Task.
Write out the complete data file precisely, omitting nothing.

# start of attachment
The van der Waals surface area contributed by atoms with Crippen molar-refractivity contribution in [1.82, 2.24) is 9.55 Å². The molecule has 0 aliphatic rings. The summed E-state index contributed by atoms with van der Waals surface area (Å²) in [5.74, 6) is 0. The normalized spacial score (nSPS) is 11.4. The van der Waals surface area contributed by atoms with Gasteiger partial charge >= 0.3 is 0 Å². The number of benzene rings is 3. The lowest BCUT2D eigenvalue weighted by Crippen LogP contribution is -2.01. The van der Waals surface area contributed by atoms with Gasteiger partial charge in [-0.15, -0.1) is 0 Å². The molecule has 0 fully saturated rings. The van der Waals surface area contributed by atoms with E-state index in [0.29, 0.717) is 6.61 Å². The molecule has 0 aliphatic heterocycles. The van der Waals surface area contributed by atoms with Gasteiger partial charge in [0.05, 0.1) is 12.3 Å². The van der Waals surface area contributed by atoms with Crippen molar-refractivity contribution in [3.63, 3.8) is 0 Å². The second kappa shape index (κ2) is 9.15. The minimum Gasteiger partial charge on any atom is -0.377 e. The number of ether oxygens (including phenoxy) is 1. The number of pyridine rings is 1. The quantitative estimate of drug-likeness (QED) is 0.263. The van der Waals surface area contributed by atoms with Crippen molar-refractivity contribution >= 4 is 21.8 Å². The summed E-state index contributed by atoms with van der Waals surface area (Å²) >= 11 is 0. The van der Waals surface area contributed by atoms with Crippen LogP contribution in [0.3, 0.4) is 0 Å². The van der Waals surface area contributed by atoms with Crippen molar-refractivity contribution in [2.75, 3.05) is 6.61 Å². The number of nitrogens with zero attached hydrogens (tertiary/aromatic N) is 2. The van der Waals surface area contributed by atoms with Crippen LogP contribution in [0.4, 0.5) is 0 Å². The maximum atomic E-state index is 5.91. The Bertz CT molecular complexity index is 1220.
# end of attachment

The van der Waals surface area contributed by atoms with Crippen molar-refractivity contribution in [1.82, 2.24) is 9.55 Å². The molecule has 0 aliphatic rings. The summed E-state index contributed by atoms with van der Waals surface area (Å²) in [5.74, 6) is 0. The normalized spacial score (nSPS) is 11.4. The van der Waals surface area contributed by atoms with Gasteiger partial charge >= 0.3 is 0 Å². The number of benzene rings is 3. The lowest BCUT2D eigenvalue weighted by Crippen LogP contribution is -2.01. The van der Waals surface area contributed by atoms with Gasteiger partial charge in [-0.15, -0.1) is 0 Å². The molecule has 0 fully saturated rings. The van der Waals surface area contributed by atoms with E-state index in [0.29, 0.717) is 6.61 Å². The molecule has 0 aliphatic heterocycles. The van der Waals surface area contributed by atoms with Gasteiger partial charge in [0.05, 0.1) is 12.3 Å². The van der Waals surface area contributed by atoms with Crippen molar-refractivity contribution in [3.63, 3.8) is 0 Å². The second kappa shape index (κ2) is 9.15. The minimum Gasteiger partial charge on any atom is -0.377 e. The number of ether oxygens (including phenoxy) is 1. The number of pyridine rings is 1. The quantitative estimate of drug-likeness (QED) is 0.263. The van der Waals surface area contributed by atoms with Crippen molar-refractivity contribution >= 4 is 21.8 Å². The summed E-state index contributed by atoms with van der Waals surface area (Å²) >= 11 is 0. The van der Waals surface area contributed by atoms with Crippen LogP contribution in [0.3, 0.4) is 0 Å². The van der Waals surface area contributed by atoms with Crippen molar-refractivity contribution in [2.75, 3.05) is 6.61 Å². The number of nitrogens with zero attached hydrogens (tertiary/aromatic N) is 2. The van der Waals surface area contributed by atoms with Crippen LogP contribution in [0.4, 0.5) is 0 Å². The maximum atomic E-state index is 5.91. The Bertz CT molecular complexity index is 1220.